Her plea to restaurants? Put tea on the menu with flavour notes and tell them the story of the farmer and where it comes from. “People would get as excited as they would about wine,” she said.
From Denmark, Chef Nicolai Nørregård, sommelier Alberto Segade and sous chef Pancho Cardenas from Kadeau Copenhagen** and Kadeau Bornholm* in Denmark focused on Nordic Pairings, explaining how they approach pairing wines with the intensely flavoured food on their menus. Making use of the lush landscape of Bornholm, which is very different from other parts of Denmark, they spoke of the berries, fruits and vegetables they collect from the vegetable garden.
Nørregård outlined how Kadeau Bornholm opened in 2007 om the small island in the Baltic sea where he grew up. Focusing the menu around two seasons: picking and preserving, Segade shared his approach to finding the perfect wines to pair with the menu, which features 17 dishes and just seven wines.
Working with producers ranging from group of friends in Denmark making small quantities of wine to winemakers in Northern Spain Segade, Nørregård and Cardenas described the way they adjust to a market of fluctuating prices and in a small country with a restricted capacity for importing wines.
They proudly spoke to the natural relaxed spirit of Kadeau. “We want to enjoy it and have fun. Some people like to save the special wines or the ones that are produced in smaller quantities, but I like to serve them,” he said.
Among the dishes served at Madrid Fusión was Kadeau’s most famous serving of a home-smoked salmon elaborated on the basis of a family recipe. “This is the dish that represents Kadeau perfectly and is always on the menu in both locations,” said Cardenas.
In a presentation titled With or without sulphites?, from Extebarri, the world-famous grill restaurant in the Basque Country, sommelier Mohammed Benabdallah, took to the stage to share a presentation on the topic of sulphites in wine. In a fascinating tasting session, he presented four wines in two versions: with and without sulphites, as he discussed the qualities relative to each and the dilemmas they can pose for a sommelier – without making a case for either one or the other. “We don’t have special requirements either way, we just want good wines,” he said.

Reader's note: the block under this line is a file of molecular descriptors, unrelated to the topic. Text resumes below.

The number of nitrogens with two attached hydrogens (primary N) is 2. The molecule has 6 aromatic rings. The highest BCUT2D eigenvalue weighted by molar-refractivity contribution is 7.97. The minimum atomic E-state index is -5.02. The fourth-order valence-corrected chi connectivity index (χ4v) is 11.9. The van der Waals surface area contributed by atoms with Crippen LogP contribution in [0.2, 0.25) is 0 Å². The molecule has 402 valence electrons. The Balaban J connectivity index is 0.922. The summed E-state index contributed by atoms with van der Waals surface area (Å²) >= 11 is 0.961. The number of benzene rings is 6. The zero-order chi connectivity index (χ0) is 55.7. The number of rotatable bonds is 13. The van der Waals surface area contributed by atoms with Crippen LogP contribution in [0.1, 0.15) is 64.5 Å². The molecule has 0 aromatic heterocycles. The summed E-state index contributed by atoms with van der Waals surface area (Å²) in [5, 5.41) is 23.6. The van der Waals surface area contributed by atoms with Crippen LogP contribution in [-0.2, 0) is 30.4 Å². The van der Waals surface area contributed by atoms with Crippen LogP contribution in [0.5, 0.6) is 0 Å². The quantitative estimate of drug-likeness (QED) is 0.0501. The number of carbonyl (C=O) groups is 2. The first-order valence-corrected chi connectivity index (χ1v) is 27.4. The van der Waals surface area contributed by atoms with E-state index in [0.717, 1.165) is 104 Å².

Those who venture into natural wines are likely to find more new ideas and concepts, he said, while traditional or classic winemaking is more of a closed world. “When you are interested in natural wines, you are open to everything. It is easier to find news things, but we also find things that are not so pleasant,” he said.
Benabdallah spoke about a sector in flux with new generations joining the wine industry with new ideas – one of the wines on tasting featured a version with sulphites and another of the same grape but with added sulphite, introduced by the son – and an evolving product range on offer.
Also on day one saw an educational session on Spanish wines in London by Álvaro Ribalta, the most recent Master of Wine to join this distinguished group. With a background working in the UK, he shared a comprehensive overview of the market for Spanish wines in the UK, before and after Brexit.
Away from the main auditorium, on day one of The Wine edition Wines from Spain, the tasting room featured a vast range of presentations, from a run-through the wines of the volcanic island of Tenerife to signature wines of Marqués de Cáceres and the wines and gastronomy of Córdoba.